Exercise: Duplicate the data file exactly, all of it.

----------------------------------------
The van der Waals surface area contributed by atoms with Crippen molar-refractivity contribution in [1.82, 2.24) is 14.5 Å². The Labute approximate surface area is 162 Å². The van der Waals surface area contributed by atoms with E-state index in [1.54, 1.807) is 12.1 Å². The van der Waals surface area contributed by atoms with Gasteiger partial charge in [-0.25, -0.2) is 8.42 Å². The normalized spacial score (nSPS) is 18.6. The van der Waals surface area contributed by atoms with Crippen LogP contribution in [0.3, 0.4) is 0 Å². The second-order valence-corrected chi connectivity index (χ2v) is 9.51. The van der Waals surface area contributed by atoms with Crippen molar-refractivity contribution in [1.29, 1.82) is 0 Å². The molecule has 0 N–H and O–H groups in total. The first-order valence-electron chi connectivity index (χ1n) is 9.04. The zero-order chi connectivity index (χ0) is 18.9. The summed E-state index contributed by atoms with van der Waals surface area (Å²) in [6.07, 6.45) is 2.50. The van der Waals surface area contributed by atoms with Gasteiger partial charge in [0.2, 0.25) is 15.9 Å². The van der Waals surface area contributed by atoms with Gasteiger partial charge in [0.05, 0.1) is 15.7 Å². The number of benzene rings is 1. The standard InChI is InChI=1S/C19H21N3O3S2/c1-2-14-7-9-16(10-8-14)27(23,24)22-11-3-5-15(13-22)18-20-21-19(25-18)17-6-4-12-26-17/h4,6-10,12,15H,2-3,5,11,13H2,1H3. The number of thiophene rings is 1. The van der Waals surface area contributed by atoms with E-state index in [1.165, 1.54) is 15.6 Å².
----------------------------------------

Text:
The van der Waals surface area contributed by atoms with Crippen molar-refractivity contribution in [1.82, 2.24) is 14.5 Å². The Labute approximate surface area is 162 Å². The van der Waals surface area contributed by atoms with E-state index in [1.54, 1.807) is 12.1 Å². The van der Waals surface area contributed by atoms with Gasteiger partial charge in [-0.25, -0.2) is 8.42 Å². The normalized spacial score (nSPS) is 18.6. The van der Waals surface area contributed by atoms with Crippen LogP contribution in [0.3, 0.4) is 0 Å². The second-order valence-corrected chi connectivity index (χ2v) is 9.51. The van der Waals surface area contributed by atoms with Crippen molar-refractivity contribution in [1.29, 1.82) is 0 Å². The molecule has 0 N–H and O–H groups in total. The first-order valence-electron chi connectivity index (χ1n) is 9.04. The zero-order chi connectivity index (χ0) is 18.9. The summed E-state index contributed by atoms with van der Waals surface area (Å²) in [6.07, 6.45) is 2.50. The van der Waals surface area contributed by atoms with Gasteiger partial charge in [0.2, 0.25) is 15.9 Å². The van der Waals surface area contributed by atoms with Gasteiger partial charge in [0.05, 0.1) is 15.7 Å². The number of benzene rings is 1. The standard InChI is InChI=1S/C19H21N3O3S2/c1-2-14-7-9-16(10-8-14)27(23,24)22-11-3-5-15(13-22)18-20-21-19(25-18)17-6-4-12-26-17/h4,6-10,12,15H,2-3,5,11,13H2,1H3. The number of thiophene rings is 1. The van der Waals surface area contributed by atoms with E-state index in [1.165, 1.54) is 15.6 Å².